- Museum number
The Queen of Sheba visits King Solomon, after a panel on the 'Gates of Paradise' bronze doors of the Baptistery of the Duomo, Florence, modelled by Lorenzo Ghiberti; in foreground figures standing and on horseback, beyond Solomon and Sheba at top of stairs, flanked by other figures and before building
Pen and black ink, with brown wash
- Production date
- 1798 (circa)
Height: 517 millimetres
Width: 522 millimetres
- Curator's comments
This drawing is after the tenth panel of the gate and is slightly less than life-size; the panel is 790mm x 790 mm. It is the design for an etching by Fedor, PD 1856,0209.268.
Bowers cat. entry
Fedor Ivanovich Kalmyck (1763-1832) after Lorenzo Ghiberti (1378-1455)
The Queen of Sheba before King Solomon, c.1798
Pen and ink over graphite with brown wash, 517 x 522 mm
Purchased from Dr Granville
Ghiberti is a towering figure in the forefront of the artistic and intellectual revolution of the Italian Renaissance. The Queen of Sheba before Solomon is one of ten panels of his masterpiece, the doors known as the ‘Gates of Paradise’ (after Michelangelo’s description of them), which were designed c.1425-52 for the Baptistery of the Duomo in Florence. The panels are based on episodes from the Old Testament. Ghiberti achieved a remarkable perspective by modelling the foreground almost in the round while treating the background elements in the shallowest of relief. The panels were cast in bronze and gilded to shimmering effect. The doors remained in situ until the 19th century, but they have since been removed to the adjoining Museo dell’Opera del Duomo.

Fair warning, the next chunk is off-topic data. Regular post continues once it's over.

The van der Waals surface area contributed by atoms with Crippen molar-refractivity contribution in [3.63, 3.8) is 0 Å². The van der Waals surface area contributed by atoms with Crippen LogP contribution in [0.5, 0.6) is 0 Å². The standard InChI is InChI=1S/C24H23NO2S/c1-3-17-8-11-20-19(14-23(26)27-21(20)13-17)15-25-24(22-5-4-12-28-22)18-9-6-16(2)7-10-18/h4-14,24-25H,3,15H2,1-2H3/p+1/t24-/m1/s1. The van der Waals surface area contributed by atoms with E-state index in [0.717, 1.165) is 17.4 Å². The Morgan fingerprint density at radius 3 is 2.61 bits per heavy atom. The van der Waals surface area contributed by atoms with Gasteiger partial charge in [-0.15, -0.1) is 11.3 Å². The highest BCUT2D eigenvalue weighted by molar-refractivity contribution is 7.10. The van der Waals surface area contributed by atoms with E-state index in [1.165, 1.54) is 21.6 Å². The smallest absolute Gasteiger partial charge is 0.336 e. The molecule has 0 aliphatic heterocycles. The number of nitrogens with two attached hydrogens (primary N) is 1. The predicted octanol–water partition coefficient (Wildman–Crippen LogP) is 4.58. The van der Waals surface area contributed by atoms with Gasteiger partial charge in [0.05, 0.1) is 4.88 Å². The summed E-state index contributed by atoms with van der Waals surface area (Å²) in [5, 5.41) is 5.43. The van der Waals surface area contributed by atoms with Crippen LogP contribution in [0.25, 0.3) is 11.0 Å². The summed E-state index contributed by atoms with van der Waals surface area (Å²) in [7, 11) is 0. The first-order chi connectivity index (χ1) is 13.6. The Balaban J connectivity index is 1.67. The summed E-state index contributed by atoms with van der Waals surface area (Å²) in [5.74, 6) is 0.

The monumental architecture is a curious hybrid of Classical and Gothic styles. The stillness and the perfect symmetry of the composition create a sense of utmost solemnity. The meeting is presented with a strong sense of purpose: Sheba has come to test Solomon “with hard questions” (I Kings 10:1). Her crown is hidden from his gaze and she is presented as a veiled Madonna-like figure.
The present artist came from the Russian-Chinese border but based himself in Karlsruhe in Germany and travelled widely in Greece, Italy and England. He established a reputation for his work after sculpture, especially the antique. Thomas Bruce, 7th Earl of Elgin (1766-1841) employed him to make drawings after sculpture from the Parthenon in Athens. Like Elgin’s celebrated collection of Greek and Roman sculpture, several albums of Kalmyck’s sketches are also in the British Museum. In about 1798 a set of etchings was published after the ‘Gates of Paradise’ and the present drawing - slightly less than life-size - is the design for one of these. Kalmyck has imitated Ghiberti’s contrasts of shallow and high relief, applying brown washes to indicate the deep shadows around the principal figures while drawing the architecture in line only. Early Renaissance art had fallen out of fashion by the 18th century and this publication is an example of the renewed interest that was to develop to a huge extent in the following decades.
- Not on display
- Exhibition history
2002 Jun-Oct, London, BM, Queen of Sheba: Treasures from ancient Yemen, no.15
2004-2005 17 Oct-13 Mar, California, Bowers Museum, 'Queen of Sheba: Legend and Reality'
- Acquisition date
- Prints and Drawings
- Registration number